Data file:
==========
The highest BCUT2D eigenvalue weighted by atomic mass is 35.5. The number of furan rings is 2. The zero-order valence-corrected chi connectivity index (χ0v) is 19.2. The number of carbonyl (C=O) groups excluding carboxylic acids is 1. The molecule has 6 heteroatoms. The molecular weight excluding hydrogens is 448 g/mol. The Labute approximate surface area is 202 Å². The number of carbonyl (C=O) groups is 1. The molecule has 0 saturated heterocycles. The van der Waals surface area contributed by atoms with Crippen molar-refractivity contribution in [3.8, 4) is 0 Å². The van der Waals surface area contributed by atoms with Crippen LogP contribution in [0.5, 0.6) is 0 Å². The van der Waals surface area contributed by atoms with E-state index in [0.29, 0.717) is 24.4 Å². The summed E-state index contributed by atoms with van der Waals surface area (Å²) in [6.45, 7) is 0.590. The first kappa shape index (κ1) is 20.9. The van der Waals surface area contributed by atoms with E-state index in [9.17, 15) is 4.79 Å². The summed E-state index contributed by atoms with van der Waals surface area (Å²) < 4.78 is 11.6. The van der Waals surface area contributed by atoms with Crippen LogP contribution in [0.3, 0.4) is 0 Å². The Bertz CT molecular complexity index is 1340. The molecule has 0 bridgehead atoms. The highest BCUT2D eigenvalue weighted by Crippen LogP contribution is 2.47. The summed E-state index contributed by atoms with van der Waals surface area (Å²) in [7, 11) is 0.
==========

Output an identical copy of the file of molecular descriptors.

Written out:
The highest BCUT2D eigenvalue weighted by atomic mass is 35.5. The number of furan rings is 2. The zero-order valence-corrected chi connectivity index (χ0v) is 19.2. The number of carbonyl (C=O) groups excluding carboxylic acids is 1. The molecule has 6 heteroatoms. The molecular weight excluding hydrogens is 448 g/mol. The Labute approximate surface area is 202 Å². The number of carbonyl (C=O) groups is 1. The molecule has 0 saturated heterocycles. The van der Waals surface area contributed by atoms with Crippen molar-refractivity contribution in [3.8, 4) is 0 Å². The van der Waals surface area contributed by atoms with Crippen LogP contribution in [0.5, 0.6) is 0 Å². The van der Waals surface area contributed by atoms with E-state index in [0.29, 0.717) is 24.4 Å². The summed E-state index contributed by atoms with van der Waals surface area (Å²) in [6.45, 7) is 0.590. The first kappa shape index (κ1) is 20.9. The van der Waals surface area contributed by atoms with E-state index in [9.17, 15) is 4.79 Å². The summed E-state index contributed by atoms with van der Waals surface area (Å²) < 4.78 is 11.6. The van der Waals surface area contributed by atoms with Crippen LogP contribution in [0.3, 0.4) is 0 Å². The Bertz CT molecular complexity index is 1340. The molecule has 0 bridgehead atoms. The highest BCUT2D eigenvalue weighted by Crippen LogP contribution is 2.47. The summed E-state index contributed by atoms with van der Waals surface area (Å²) in [7, 11) is 0.